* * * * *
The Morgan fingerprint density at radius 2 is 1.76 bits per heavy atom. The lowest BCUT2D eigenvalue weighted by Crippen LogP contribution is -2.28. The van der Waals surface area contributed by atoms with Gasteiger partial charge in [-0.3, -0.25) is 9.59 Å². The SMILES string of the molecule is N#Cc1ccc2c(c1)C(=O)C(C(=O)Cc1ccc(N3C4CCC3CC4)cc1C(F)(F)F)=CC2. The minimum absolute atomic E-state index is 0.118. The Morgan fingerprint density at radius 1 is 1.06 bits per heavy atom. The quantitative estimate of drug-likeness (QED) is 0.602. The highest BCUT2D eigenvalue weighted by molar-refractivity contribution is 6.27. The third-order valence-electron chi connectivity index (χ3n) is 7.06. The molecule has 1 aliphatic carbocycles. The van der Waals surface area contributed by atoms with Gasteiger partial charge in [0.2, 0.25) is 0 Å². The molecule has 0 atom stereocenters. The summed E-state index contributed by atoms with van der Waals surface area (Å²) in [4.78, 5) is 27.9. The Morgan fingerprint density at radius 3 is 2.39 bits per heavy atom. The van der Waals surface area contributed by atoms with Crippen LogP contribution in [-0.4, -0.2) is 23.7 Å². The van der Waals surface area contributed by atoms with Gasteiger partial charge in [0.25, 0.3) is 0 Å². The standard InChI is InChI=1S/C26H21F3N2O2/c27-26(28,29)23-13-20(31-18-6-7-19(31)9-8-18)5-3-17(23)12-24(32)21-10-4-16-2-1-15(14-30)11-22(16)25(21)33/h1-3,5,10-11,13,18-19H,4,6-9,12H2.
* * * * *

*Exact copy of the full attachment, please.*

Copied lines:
The Morgan fingerprint density at radius 2 is 1.76 bits per heavy atom. The lowest BCUT2D eigenvalue weighted by Crippen LogP contribution is -2.28. The van der Waals surface area contributed by atoms with Gasteiger partial charge in [-0.3, -0.25) is 9.59 Å². The SMILES string of the molecule is N#Cc1ccc2c(c1)C(=O)C(C(=O)Cc1ccc(N3C4CCC3CC4)cc1C(F)(F)F)=CC2. The minimum absolute atomic E-state index is 0.118. The Morgan fingerprint density at radius 1 is 1.06 bits per heavy atom. The quantitative estimate of drug-likeness (QED) is 0.602. The highest BCUT2D eigenvalue weighted by molar-refractivity contribution is 6.27. The third-order valence-electron chi connectivity index (χ3n) is 7.06. The molecule has 1 aliphatic carbocycles. The van der Waals surface area contributed by atoms with Gasteiger partial charge in [0.2, 0.25) is 0 Å². The molecule has 0 atom stereocenters. The summed E-state index contributed by atoms with van der Waals surface area (Å²) in [4.78, 5) is 27.9. The Morgan fingerprint density at radius 3 is 2.39 bits per heavy atom. The van der Waals surface area contributed by atoms with Crippen LogP contribution in [-0.4, -0.2) is 23.7 Å². The van der Waals surface area contributed by atoms with Gasteiger partial charge in [0.25, 0.3) is 0 Å². The standard InChI is InChI=1S/C26H21F3N2O2/c27-26(28,29)23-13-20(31-18-6-7-19(31)9-8-18)5-3-17(23)12-24(32)21-10-4-16-2-1-15(14-30)11-22(16)25(21)33/h1-3,5,10-11,13,18-19H,4,6-9,12H2.